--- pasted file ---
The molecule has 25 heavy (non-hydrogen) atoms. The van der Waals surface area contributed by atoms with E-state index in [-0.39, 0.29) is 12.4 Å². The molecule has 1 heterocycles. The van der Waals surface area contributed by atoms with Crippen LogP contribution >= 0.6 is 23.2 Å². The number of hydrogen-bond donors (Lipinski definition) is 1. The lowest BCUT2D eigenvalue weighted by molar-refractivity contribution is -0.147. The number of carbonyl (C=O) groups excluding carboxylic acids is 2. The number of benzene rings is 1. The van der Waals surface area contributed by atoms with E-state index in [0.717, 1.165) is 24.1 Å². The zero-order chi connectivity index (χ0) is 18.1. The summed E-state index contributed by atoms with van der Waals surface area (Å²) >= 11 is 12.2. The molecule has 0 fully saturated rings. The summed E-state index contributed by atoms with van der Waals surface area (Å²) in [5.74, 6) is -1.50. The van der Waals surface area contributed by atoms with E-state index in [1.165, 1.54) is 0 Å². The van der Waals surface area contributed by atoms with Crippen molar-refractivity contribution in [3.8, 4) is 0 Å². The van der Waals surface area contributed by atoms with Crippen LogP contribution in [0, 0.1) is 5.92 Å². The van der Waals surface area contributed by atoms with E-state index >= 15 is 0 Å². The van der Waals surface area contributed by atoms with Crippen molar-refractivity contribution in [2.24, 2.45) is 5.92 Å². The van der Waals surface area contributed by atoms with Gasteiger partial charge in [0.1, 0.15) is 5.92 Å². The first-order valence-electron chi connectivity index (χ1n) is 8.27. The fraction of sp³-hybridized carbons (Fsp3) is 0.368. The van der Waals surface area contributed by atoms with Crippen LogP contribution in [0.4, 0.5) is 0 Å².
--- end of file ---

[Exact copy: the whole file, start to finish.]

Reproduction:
The molecule has 25 heavy (non-hydrogen) atoms. The van der Waals surface area contributed by atoms with E-state index in [-0.39, 0.29) is 12.4 Å². The molecule has 1 heterocycles. The van der Waals surface area contributed by atoms with Crippen LogP contribution >= 0.6 is 23.2 Å². The number of hydrogen-bond donors (Lipinski definition) is 1. The lowest BCUT2D eigenvalue weighted by molar-refractivity contribution is -0.147. The number of carbonyl (C=O) groups excluding carboxylic acids is 2. The number of benzene rings is 1. The van der Waals surface area contributed by atoms with E-state index in [0.717, 1.165) is 24.1 Å². The zero-order chi connectivity index (χ0) is 18.1. The summed E-state index contributed by atoms with van der Waals surface area (Å²) >= 11 is 12.2. The molecule has 0 fully saturated rings. The summed E-state index contributed by atoms with van der Waals surface area (Å²) in [5.74, 6) is -1.50. The van der Waals surface area contributed by atoms with E-state index in [1.165, 1.54) is 0 Å². The van der Waals surface area contributed by atoms with Crippen molar-refractivity contribution in [3.8, 4) is 0 Å². The van der Waals surface area contributed by atoms with Crippen LogP contribution in [0, 0.1) is 5.92 Å². The van der Waals surface area contributed by atoms with E-state index >= 15 is 0 Å². The van der Waals surface area contributed by atoms with Crippen molar-refractivity contribution in [2.24, 2.45) is 5.92 Å². The van der Waals surface area contributed by atoms with Gasteiger partial charge in [0.1, 0.15) is 5.92 Å². The first-order valence-electron chi connectivity index (χ1n) is 8.27. The fraction of sp³-hybridized carbons (Fsp3) is 0.368. The van der Waals surface area contributed by atoms with Crippen LogP contribution in [0.4, 0.5) is 0 Å².